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Blue light therapy

While many researchers are studying the damaging effects of blue light, there is also an opposing view. Blue light can be used as a therapeutic technology, based on how much light is emitted to benefit skin without inducing sub-clinical inflammation.

Treating Skin Conditions

Between device screens, neon signs and the sun, blue light always surrounds us. Falling in the 400-500 nm range, blue light is used as a low-level light therapy to safely treat acne vulgaris.

Ali Fassih, research manager and Michael Southall, research director fellow at Johnson & Johnson Consumer, Inc. (J&J), explained the significance of blue light therapy.

“Our research found that exposure of Propionibacterium acnes (P. acnes), which is a causative agent of acne, to 440 nm light results in bacterial cell death,” they said. “Our work demonstrates the antimicrobial activity of 440 nm blue light against P. acnes.”

Not only can blue light devices treat acne, but also psoriasis. Royal Philips—a health technology company in the Netherlands—launched the first wearable blue light emitting diode (LED) light therapy device to treat psoriasis vulgaris.

The company’s BlueControl wearable device gives off a UV-free blue LED light to help reduce mild psoriasis symptoms, according to clinical studies. Using this device stimulates natural, drug-free processes to reduce redness, scaling and thickness of psoriasis plaques.

Lasting Effects with LED Light

According to Fassih and Southall, blue LED light is proven to kill acne-causing bacteria.

“When exposed to blue LED light at the correct intensity, results have shown antibacterial activity,” said Fassih and Southall. “This activity kills P. acnes and helps to effectively treat acne vulgaris.”

The J&J researchers continued, “Once this bacteria is removed from the skin, the chances of further acne appearing decreases. The effectiveness of the blue light therapy is dependent on both time of exposure and light intensity.”

Dermatology Support

Skin professionals and dermatologists have used blue light therapy to improve skin for numerous years.

“Dermatologists have been using light therapy to treat acne at higher energy wavelengths between 405-420 nm targeting chromophores present in P. acnes,” said Fassih and Southall. “However, recent studies suggest that the visible light in these wavelengths may induce sub-clinical inflammation and activate photo-damage pathways. We have investigated this issue and proved that LEDs emitting 440 nm blue light deliver results of antibacterial activity without inducing sub-clinical inflammation.”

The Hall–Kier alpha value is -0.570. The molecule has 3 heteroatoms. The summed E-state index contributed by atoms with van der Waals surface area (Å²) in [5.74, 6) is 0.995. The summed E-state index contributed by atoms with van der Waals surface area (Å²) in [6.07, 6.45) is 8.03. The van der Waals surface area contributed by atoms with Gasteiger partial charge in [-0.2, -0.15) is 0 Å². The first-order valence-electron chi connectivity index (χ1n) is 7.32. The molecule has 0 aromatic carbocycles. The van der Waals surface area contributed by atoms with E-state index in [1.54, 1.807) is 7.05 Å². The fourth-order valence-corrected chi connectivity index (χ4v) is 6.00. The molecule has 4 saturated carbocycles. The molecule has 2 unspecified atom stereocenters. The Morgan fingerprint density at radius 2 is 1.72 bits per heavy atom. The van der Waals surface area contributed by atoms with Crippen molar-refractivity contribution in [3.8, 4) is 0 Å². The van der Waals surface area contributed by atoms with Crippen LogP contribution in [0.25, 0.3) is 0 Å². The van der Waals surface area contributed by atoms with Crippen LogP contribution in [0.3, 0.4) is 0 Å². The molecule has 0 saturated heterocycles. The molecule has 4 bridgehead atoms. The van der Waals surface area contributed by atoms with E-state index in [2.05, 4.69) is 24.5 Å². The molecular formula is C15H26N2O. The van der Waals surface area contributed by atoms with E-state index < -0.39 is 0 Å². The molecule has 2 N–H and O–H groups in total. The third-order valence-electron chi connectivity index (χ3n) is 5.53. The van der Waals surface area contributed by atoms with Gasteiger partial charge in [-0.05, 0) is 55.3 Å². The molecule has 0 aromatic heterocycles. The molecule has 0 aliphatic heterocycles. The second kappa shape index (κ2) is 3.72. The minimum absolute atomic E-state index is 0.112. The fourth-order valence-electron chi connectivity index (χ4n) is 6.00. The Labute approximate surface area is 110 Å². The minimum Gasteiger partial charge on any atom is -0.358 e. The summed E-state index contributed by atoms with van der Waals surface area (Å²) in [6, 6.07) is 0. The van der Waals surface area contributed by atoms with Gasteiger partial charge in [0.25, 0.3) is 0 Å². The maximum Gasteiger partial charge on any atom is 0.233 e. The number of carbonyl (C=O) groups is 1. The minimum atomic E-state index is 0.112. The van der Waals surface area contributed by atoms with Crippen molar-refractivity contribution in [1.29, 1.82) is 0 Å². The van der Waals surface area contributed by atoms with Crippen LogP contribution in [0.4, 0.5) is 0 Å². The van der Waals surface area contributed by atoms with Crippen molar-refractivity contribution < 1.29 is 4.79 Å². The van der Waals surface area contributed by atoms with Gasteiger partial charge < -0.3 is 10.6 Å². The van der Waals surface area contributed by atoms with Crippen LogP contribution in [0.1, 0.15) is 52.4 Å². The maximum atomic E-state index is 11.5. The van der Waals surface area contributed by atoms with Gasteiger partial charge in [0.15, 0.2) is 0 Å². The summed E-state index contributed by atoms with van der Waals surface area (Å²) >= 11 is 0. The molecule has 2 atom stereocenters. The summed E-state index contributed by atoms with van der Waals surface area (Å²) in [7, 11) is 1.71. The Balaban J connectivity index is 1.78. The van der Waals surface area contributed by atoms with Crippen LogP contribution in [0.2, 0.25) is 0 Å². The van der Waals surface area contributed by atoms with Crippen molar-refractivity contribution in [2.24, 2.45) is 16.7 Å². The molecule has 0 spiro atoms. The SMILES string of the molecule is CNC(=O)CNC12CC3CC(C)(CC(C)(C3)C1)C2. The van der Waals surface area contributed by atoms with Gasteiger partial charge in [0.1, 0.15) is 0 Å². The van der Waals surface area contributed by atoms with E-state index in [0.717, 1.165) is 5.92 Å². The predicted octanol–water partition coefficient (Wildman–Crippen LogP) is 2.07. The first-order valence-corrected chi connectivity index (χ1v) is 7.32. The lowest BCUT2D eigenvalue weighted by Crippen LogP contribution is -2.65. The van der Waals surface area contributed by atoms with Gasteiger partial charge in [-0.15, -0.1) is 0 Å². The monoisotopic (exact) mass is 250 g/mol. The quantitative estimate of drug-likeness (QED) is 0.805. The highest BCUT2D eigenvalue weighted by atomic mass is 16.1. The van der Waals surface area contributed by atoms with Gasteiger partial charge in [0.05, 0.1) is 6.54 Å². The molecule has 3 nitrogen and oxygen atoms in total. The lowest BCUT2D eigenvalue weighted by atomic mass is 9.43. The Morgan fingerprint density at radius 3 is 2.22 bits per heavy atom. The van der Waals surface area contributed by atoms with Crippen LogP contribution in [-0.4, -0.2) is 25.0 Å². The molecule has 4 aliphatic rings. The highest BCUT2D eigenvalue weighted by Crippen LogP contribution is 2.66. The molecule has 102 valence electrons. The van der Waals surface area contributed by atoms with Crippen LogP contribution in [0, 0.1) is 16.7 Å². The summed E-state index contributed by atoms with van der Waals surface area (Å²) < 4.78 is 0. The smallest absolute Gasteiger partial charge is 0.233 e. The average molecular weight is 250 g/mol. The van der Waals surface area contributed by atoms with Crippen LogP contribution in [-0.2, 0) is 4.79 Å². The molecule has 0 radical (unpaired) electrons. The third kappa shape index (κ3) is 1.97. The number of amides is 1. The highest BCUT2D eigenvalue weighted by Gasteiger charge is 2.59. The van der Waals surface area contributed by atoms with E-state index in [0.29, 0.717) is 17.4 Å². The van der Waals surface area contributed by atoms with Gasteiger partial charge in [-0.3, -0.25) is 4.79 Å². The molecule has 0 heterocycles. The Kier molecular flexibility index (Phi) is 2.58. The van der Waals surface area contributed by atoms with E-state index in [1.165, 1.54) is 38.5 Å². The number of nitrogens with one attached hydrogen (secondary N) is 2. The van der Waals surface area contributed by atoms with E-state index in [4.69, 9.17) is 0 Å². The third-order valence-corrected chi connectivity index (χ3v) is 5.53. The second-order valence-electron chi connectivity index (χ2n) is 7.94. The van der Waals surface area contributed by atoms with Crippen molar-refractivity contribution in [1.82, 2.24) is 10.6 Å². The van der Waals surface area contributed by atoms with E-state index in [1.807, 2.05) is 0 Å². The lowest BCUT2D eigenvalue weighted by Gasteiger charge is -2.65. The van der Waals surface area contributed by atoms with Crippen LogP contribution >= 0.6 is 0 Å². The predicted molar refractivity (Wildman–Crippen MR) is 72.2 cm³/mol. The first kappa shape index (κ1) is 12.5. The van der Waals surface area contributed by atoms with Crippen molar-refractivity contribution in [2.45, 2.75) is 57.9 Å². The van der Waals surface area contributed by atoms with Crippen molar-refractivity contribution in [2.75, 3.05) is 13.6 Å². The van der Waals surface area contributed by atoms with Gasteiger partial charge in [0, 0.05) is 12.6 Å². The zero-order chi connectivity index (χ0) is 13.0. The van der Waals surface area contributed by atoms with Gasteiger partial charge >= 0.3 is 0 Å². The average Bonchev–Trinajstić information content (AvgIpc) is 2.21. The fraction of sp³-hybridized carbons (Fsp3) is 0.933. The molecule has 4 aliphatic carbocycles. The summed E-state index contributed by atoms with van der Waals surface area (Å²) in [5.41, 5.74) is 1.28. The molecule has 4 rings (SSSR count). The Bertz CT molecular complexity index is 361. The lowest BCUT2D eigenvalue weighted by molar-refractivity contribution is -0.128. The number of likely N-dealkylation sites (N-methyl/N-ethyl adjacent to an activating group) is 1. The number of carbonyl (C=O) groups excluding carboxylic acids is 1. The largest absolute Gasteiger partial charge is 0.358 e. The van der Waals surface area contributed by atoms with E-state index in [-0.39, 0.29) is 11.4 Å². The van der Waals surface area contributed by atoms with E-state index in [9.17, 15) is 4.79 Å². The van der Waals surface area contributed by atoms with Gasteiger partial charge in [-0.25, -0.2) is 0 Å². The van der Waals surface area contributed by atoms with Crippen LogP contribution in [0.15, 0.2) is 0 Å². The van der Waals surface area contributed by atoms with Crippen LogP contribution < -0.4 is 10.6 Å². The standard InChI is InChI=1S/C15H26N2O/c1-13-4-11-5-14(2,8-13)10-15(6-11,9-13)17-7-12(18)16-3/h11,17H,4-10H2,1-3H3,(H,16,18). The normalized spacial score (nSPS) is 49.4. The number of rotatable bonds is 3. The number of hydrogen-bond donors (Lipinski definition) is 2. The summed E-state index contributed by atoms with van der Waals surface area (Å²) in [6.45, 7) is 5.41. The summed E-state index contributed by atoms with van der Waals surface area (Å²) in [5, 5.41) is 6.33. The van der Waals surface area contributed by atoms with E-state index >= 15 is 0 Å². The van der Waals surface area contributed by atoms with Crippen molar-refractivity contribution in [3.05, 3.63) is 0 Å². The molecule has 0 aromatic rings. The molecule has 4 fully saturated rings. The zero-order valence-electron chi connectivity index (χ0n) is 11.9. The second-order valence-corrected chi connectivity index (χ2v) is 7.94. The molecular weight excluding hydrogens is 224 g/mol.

While acne is already looked at by dermatologists, psoriasis is next to be considered as Philips plans to begin engaging dermatologists and patient support groups in the United States following U.S. Food and Drug Administration clearance. BlueControl is preparing to launch in the United States in 2018.

“We are pleased that we can now start marketing this innovative home treatment solution for psoriasis to dermatologists in the United States so that they will be able to prescribe Philips BlueControl to their patients,” said David Aubert, general manager of Philips' Light & Health business.

BlueControl is currently marketed in selected countries such as Germany and the U.K. The device was designed to give patients freedom of movement. The device is rechargeable and battery-powered and has adjustable straps for comfort. It can be worn on affected areas including arms, legs, elbows and knees.

Blue Light Treatment at Home

While visiting a dermatologist’s office gives clients the ease of mind of working with a professional, they also have the option of using this technology at home.

“As a company, we aim to improve peoples’ health with a broad portfolio of proven therapy solutions to enable patients with chronic conditions to manage their health at home,” said Aubert. “Philips’ BlueControl is a clinically proven light therapy device that can be easily integrated into a patient's daily routine.”

While devices such as these are developed for use at home, the J&J researchers warn to always be mindful of safety when deciding whether to go into an office for treatment or to work with an at-home light therapy treatment.

“Considering the [positive results of our] study for the safety and effectiveness of 440 nm blue light therapy, consumers should research the wavelengths of blue light being used, whether at home or in office, before following through with any acne treatment,” said Fassih and Southall.

While blue light therapy use is on the rise, further research must be conducted on its effects on the skin, according to the J&J researchers.

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